‘Justin Timberlake and the Tennessee Kids’ (Photo: TIFF)
By Gregg Goldstein, Variety
The logistical considerations involved in filming Justin Timberlake’s January 2015 show at Las Vegas’ MGM Grand must have taken months to sort out. From learning the layout of the massive, hydraulically enhanced stage, to deciphering the choreography of a hyperactive set, to figuring out how to unobtrusively position dozens of cameras to take it all in, Jonathan Demme’s concert film Justin Timberlake and the Tennessee Kids was surely a complex undertaking. Yet Timberlake’s directive to the director was presumably quite simple: Give me my Stop Making Sense.
More than three decades old and still the indisputable gold standard for concert filmmaking, Demme’s own 1984 Talking Heads doc is the obvious stylistic model for this recent Netflix acquisition. While this considerably less adventurous rock-doc couldn’t possibly hope to compare, Demme proves he’s still a wily master of the craft, and the director’s work here makes this more than just a fans-only proposition.
Whereas Stop Making Sense was an exercise in addition — starting with a bare stage and continually introducing new elements (and suit jackets) throughout the show — the guiding concept of Justin Timberlake is one of geometrical subdivision. Frequently framing his shots with the tuxedoed Timberlake dead-center, Demme takes in the kaleidoscopic distractions of a modern arena pop show without letting them overwhelm the star. Whether shooting from the rear of the stage, with Timberlake’s back framed by his 16-piece band arranged in perfectly symmetrical rows, using the hexagonal honeycomb backdrop as a sort of grid for tracking movement, or playing with space as the front chunk of the stage detaches and hovers over the audience, the director consistently finds ways to make the scope of the spectacle comprehensible by breaking it down into component parts. The end-credits even show the construction of the stage, like a giant mass of Tetris blocks falling into place piece-by-piece.
Timberlake’s initial rise to fame as a member of NSYNC coincided with the height of MTV’s TRL — which put an emphasis on hysterical fans, and chopped live performances up into hyperactive slurry — so it’s refreshing to see him captured here in extremely long, unbroken shots, with glimpses of the audience and backstage goofing kept to a bare minimum. The performance rewards this sort of focus: After years in the business, Timberlake has developed smart instincts about how to ration out his bits of dancing and razzle-dazzle throughout the show without compromising his voice, and his band (dubbed the Tennessee Kids) is piano-wire-tight throughout.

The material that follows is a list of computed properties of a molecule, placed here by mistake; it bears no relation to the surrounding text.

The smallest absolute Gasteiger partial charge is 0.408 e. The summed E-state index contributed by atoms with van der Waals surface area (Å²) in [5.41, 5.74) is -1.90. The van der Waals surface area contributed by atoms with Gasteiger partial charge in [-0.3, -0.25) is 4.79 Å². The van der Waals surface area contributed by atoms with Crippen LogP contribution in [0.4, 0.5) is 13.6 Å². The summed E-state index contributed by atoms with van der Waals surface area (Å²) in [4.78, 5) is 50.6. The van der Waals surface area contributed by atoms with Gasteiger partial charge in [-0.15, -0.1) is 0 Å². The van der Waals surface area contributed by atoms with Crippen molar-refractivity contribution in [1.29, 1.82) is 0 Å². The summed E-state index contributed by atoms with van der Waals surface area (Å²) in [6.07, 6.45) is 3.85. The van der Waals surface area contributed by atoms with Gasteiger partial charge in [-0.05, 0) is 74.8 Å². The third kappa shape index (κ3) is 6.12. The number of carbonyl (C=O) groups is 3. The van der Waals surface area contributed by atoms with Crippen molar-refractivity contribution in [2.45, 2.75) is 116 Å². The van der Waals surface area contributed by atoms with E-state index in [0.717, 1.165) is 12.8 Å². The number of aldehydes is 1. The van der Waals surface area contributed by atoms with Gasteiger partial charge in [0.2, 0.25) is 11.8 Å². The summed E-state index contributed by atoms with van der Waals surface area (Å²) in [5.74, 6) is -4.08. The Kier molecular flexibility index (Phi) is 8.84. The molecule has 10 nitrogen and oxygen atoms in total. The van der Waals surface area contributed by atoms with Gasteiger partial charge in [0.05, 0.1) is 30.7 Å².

Perhaps even a little too tight. The concert captured here is the last one on Timberlake’s two-year tour in support of his twin 2013 releases, The 20/20 Experience and The 20/20 Experience — 2 of 2, and the band’s impulse to mix up the material and show off its chops sometimes prevents the music from fully breathing. Especially in the early going, where each song amorphously segues into the next and R&B beats are continually giving way to horn flourishes and crashes of heavy metal guitar, the ratio of tease-to-payoff can be a bit skewed.
But when the music and the visuals click, they really take off. The closing one-two punch of “SexyBack” and “Mirrors” is a killer; “What Goes Around…” lets Timberlake show off some solid guitar-playing; and the extended, atmospheric coda to “LoveStoned” gets an appropriately hallucinatory treatment, captured in a single two-minute wide shot with Timberlake singing in front of a scrolling, Tron-inspired video backdrop. The condensed setlist mostly hits the right notes — keeping portions of covers like Michael Jackson’s “Human Nature” and Bell Biv Devoe’s “Poison” — though occasional bits of fluff remain: Timberlake’s attempt to nod to his Tennessee roots on “Drink You Away” is admirable, but credible country-blues remains a bridge too far for him.
The level of technical accomplishment here is top-notch, from the crystal-clean sound work to the vivid, deep lensing. But as you’d expect, Demme’s unerring understanding of where to put the cameras ties everything together. He’s always positioned to capture the rare moments of spontaneity in this otherwise clockwork show, from Timberlake pacing cagily on a riser under the stage, to the restorative mid-set tequila shot he accepts from his longtime producer Timbaland. He’s also there when Timberlake’s oblong, broad-shouldered shadow is projected two stories high across the back of the stage, providing a callback to a key moment in the director’s earlier work that’s too obvious to resist.
Justin Timberlake isn’t much of a music fan in ‘Trolls’: Watch a clip: